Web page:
Mar 18, 2012
Latin America and the Caribbean remain resilient to external shocks, IDB study says
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New report says region would only suffer a relatively mild recession if European debt crisis worsens and Chinese economy decelerates
MONTEVIDEO – Latin America and the Caribbean remain resilient to a possible slowdown in world economic growth that could stem from a deepening of the debt crisis in Europe and a deceleration in China, according to the Inter-American Development Bank’s 2012 Latin American and Caribbean Macroeconomic Report released today during the Bank’s annual meeting.
The report outlines two major potential economic risks the region could face in the next year: a faster-than-expected deceleration of China’s economy and deepening economic problems in Europe. Using a global economic model, the study concludes that even if both of these two major events were to occur, Latin America and the Caribbean might suffer only a relatively mild recession.
The study presented to the IDB’s Board of Governors, “The World of Forking Paths,” offers a comprehensive analysis of potential risks affecting the region in the short and medium-term, providing an assessment of main macroeconomic vulnerabilities and strengths as well as policy recommendations.
“We are cautiously optimistic for Latin America and the Caribbean. The region has grown strongly in the last couple of years and it has shown it is resilient to shocks,’’ said Santiago Levy, Vice President for Sectors and Knowledge for the IDB. “Most importantly, the region has developed a set of policy tools that have proven to be effective during economic downturns.”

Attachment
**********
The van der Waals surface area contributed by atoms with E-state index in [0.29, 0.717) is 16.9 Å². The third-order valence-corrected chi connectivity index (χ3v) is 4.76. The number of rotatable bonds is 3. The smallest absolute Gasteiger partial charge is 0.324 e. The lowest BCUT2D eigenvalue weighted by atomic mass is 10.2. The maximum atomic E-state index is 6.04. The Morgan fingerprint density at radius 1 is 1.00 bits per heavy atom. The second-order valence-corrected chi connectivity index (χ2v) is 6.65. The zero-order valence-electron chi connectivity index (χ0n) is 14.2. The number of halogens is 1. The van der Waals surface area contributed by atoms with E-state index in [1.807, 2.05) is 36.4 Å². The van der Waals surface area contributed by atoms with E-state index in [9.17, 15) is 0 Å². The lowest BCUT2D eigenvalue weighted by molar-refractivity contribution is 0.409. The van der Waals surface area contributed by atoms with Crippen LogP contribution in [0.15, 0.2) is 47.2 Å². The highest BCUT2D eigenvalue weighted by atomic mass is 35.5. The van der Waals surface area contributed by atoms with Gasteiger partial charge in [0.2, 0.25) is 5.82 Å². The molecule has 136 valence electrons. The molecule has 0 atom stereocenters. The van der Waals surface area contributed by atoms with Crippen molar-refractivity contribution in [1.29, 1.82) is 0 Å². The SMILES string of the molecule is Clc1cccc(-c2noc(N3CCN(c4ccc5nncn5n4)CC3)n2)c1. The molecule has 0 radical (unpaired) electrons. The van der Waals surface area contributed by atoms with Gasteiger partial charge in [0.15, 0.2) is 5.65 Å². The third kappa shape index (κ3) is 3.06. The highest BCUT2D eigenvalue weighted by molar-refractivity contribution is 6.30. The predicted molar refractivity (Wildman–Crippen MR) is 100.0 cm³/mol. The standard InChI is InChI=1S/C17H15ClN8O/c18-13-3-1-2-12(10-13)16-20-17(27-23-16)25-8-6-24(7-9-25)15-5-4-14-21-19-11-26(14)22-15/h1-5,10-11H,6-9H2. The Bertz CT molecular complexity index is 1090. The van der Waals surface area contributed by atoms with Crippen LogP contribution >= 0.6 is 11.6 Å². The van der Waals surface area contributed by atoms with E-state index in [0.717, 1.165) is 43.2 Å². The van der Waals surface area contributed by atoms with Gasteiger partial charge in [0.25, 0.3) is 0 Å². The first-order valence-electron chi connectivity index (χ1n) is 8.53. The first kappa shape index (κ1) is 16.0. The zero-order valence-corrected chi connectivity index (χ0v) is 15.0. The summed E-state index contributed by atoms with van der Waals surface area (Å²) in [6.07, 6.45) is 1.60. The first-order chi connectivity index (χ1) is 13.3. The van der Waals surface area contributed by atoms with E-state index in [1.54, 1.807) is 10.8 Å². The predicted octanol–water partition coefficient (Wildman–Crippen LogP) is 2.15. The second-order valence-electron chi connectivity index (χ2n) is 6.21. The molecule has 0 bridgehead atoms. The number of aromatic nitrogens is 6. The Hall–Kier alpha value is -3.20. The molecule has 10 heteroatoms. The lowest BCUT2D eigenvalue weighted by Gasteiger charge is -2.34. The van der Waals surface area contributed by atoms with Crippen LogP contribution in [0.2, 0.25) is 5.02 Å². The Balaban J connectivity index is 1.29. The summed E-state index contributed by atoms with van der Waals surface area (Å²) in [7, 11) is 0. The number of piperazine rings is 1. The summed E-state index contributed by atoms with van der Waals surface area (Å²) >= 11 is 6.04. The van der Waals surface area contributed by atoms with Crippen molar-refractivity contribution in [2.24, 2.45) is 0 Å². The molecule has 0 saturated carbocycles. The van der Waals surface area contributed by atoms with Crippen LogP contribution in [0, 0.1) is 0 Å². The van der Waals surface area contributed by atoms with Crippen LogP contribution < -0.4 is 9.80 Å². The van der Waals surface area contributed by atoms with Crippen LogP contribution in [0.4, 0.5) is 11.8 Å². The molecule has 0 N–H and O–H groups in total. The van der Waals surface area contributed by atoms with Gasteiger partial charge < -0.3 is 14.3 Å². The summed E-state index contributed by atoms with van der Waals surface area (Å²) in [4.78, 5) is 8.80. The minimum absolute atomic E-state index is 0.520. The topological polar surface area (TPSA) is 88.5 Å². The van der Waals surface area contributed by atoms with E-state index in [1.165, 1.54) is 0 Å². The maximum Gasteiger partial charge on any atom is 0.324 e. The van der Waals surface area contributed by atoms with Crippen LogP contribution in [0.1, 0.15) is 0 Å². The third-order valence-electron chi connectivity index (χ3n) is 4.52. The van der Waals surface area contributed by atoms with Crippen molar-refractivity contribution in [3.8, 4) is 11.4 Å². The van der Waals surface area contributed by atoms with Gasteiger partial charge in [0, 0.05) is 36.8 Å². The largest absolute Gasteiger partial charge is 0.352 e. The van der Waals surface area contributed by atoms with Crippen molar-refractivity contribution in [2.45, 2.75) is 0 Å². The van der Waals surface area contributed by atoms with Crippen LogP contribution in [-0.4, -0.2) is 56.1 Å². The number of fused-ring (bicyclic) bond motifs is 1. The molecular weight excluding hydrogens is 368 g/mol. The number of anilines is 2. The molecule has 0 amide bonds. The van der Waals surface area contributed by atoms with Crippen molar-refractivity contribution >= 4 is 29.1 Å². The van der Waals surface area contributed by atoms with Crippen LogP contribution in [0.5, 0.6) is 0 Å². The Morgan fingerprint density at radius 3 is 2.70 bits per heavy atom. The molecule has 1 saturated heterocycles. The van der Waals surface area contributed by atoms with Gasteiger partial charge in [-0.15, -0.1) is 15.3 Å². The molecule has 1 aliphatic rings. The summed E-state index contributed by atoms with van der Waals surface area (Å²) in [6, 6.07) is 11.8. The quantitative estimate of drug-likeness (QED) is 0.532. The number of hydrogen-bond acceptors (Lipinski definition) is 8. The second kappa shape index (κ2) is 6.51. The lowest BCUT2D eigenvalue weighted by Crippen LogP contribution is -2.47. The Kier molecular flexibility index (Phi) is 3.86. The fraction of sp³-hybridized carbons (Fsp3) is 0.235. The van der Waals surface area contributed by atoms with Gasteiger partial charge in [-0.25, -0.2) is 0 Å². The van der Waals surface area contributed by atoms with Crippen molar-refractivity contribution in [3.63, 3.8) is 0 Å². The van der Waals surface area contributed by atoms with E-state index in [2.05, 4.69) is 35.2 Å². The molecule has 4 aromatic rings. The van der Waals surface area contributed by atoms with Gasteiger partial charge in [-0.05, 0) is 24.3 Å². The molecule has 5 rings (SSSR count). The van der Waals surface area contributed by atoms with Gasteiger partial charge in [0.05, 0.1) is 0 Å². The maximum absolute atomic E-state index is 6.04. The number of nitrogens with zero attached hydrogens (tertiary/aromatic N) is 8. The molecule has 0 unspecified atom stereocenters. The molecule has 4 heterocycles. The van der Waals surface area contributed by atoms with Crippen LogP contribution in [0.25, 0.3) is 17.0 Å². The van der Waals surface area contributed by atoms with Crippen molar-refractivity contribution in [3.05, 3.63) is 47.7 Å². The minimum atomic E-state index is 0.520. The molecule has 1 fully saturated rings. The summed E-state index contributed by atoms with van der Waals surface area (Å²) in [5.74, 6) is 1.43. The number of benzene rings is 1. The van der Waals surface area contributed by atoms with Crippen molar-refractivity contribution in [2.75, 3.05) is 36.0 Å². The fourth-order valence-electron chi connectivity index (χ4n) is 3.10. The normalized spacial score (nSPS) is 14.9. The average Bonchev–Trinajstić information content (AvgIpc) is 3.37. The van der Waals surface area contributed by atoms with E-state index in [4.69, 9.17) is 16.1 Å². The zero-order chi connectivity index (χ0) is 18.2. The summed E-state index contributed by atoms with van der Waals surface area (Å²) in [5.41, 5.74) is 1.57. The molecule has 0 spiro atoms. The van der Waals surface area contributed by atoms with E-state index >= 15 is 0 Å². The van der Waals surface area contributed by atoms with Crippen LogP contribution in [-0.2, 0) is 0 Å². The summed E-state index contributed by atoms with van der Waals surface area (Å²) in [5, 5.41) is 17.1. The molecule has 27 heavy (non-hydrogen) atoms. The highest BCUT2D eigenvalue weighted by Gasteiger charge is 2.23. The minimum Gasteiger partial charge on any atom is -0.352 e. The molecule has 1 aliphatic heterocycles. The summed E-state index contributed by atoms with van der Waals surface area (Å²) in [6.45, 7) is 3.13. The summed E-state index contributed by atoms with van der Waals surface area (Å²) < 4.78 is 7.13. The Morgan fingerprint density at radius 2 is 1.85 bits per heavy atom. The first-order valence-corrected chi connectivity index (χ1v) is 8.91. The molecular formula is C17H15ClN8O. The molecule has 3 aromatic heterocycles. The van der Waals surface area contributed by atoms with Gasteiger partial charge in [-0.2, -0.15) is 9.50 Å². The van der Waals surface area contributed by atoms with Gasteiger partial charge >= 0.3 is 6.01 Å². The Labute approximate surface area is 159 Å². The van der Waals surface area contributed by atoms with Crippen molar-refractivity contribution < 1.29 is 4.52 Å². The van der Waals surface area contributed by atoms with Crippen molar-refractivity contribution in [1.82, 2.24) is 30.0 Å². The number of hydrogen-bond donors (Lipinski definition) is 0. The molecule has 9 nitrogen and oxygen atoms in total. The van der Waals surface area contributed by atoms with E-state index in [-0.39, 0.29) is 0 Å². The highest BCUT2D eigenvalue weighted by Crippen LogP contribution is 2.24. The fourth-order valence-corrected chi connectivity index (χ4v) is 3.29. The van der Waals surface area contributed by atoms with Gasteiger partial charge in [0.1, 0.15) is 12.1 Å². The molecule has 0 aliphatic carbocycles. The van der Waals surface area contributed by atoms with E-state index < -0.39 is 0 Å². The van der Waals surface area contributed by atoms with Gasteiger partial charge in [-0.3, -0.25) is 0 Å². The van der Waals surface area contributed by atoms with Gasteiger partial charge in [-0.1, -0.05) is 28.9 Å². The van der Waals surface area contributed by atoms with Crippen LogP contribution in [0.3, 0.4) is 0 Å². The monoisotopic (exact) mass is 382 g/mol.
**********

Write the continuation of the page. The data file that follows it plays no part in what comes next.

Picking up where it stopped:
The report notes that a number of countries, especially commodity exporters, have accumulated international reserves that would help cushion them from international financial turbulence and have reduced external liabilities. Breaking with the past, most countries were able to implement effective fiscal stimulus packages to smooth the last downturn, and have gained valuable experience in counter cyclical fisal policymaking.
Most of the larger economies in the region have adopted flexible exchange rate regimes that make it easier for them to smooth fluctuations. And, several countries in recent years have implemented more sophisticated monetary policies and employed macro-prudential tools, such as the active use of Bank-liquidity requirements and measures to slow currency appreciation, which have all enhanced the region’s resilience against another possible international financial crisis.